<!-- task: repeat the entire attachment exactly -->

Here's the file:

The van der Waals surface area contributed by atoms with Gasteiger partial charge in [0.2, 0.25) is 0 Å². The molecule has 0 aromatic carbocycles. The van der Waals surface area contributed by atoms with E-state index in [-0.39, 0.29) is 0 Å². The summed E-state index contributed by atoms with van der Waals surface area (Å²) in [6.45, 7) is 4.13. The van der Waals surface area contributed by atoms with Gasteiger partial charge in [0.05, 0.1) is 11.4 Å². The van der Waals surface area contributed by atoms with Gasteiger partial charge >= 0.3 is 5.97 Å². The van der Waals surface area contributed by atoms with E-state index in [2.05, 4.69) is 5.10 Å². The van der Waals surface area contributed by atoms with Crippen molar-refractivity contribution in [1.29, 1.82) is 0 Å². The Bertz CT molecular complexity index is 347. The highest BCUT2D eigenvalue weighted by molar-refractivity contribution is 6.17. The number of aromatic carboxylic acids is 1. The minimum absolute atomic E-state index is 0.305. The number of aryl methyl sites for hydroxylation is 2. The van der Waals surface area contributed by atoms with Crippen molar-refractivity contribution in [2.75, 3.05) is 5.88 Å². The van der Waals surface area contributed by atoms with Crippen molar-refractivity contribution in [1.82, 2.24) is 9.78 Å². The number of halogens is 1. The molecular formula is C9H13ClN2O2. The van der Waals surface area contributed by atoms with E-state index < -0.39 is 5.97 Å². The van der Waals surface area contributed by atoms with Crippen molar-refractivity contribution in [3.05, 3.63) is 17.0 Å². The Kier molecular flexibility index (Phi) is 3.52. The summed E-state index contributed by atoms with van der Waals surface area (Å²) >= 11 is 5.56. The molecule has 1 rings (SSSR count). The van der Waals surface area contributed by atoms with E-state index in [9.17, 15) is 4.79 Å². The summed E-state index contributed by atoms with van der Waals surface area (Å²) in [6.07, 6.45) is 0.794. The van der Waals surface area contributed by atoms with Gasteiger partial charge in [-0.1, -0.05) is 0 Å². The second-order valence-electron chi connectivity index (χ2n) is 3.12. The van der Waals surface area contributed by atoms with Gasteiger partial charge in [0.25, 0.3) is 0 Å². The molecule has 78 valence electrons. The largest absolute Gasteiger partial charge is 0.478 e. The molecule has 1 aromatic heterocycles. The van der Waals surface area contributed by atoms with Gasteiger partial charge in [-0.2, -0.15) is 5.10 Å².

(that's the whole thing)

The van der Waals surface area contributed by atoms with Gasteiger partial charge in [0.2, 0.25) is 0 Å². The molecule has 0 aromatic carbocycles. The van der Waals surface area contributed by atoms with E-state index in [-0.39, 0.29) is 0 Å². The summed E-state index contributed by atoms with van der Waals surface area (Å²) in [6.45, 7) is 4.13. The van der Waals surface area contributed by atoms with Gasteiger partial charge in [0.05, 0.1) is 11.4 Å². The van der Waals surface area contributed by atoms with Gasteiger partial charge >= 0.3 is 5.97 Å². The van der Waals surface area contributed by atoms with E-state index in [2.05, 4.69) is 5.10 Å². The van der Waals surface area contributed by atoms with Crippen molar-refractivity contribution in [1.29, 1.82) is 0 Å². The Bertz CT molecular complexity index is 347. The highest BCUT2D eigenvalue weighted by molar-refractivity contribution is 6.17. The number of aromatic carboxylic acids is 1. The minimum absolute atomic E-state index is 0.305. The number of aryl methyl sites for hydroxylation is 2. The van der Waals surface area contributed by atoms with Crippen molar-refractivity contribution in [2.75, 3.05) is 5.88 Å². The van der Waals surface area contributed by atoms with Crippen molar-refractivity contribution in [1.82, 2.24) is 9.78 Å². The number of halogens is 1. The molecular formula is C9H13ClN2O2. The van der Waals surface area contributed by atoms with E-state index < -0.39 is 5.97 Å². The van der Waals surface area contributed by atoms with Crippen molar-refractivity contribution in [3.05, 3.63) is 17.0 Å². The Kier molecular flexibility index (Phi) is 3.52. The summed E-state index contributed by atoms with van der Waals surface area (Å²) >= 11 is 5.56. The molecule has 1 rings (SSSR count). The van der Waals surface area contributed by atoms with E-state index in [9.17, 15) is 4.79 Å². The summed E-state index contributed by atoms with van der Waals surface area (Å²) in [6.07, 6.45) is 0.794. The van der Waals surface area contributed by atoms with Gasteiger partial charge in [-0.1, -0.05) is 0 Å². The second-order valence-electron chi connectivity index (χ2n) is 3.12. The van der Waals surface area contributed by atoms with Gasteiger partial charge in [0.25, 0.3) is 0 Å². The molecule has 78 valence electrons. The largest absolute Gasteiger partial charge is 0.478 e. The molecule has 1 aromatic heterocycles. The van der Waals surface area contributed by atoms with Gasteiger partial charge in [-0.2, -0.15) is 5.10 Å².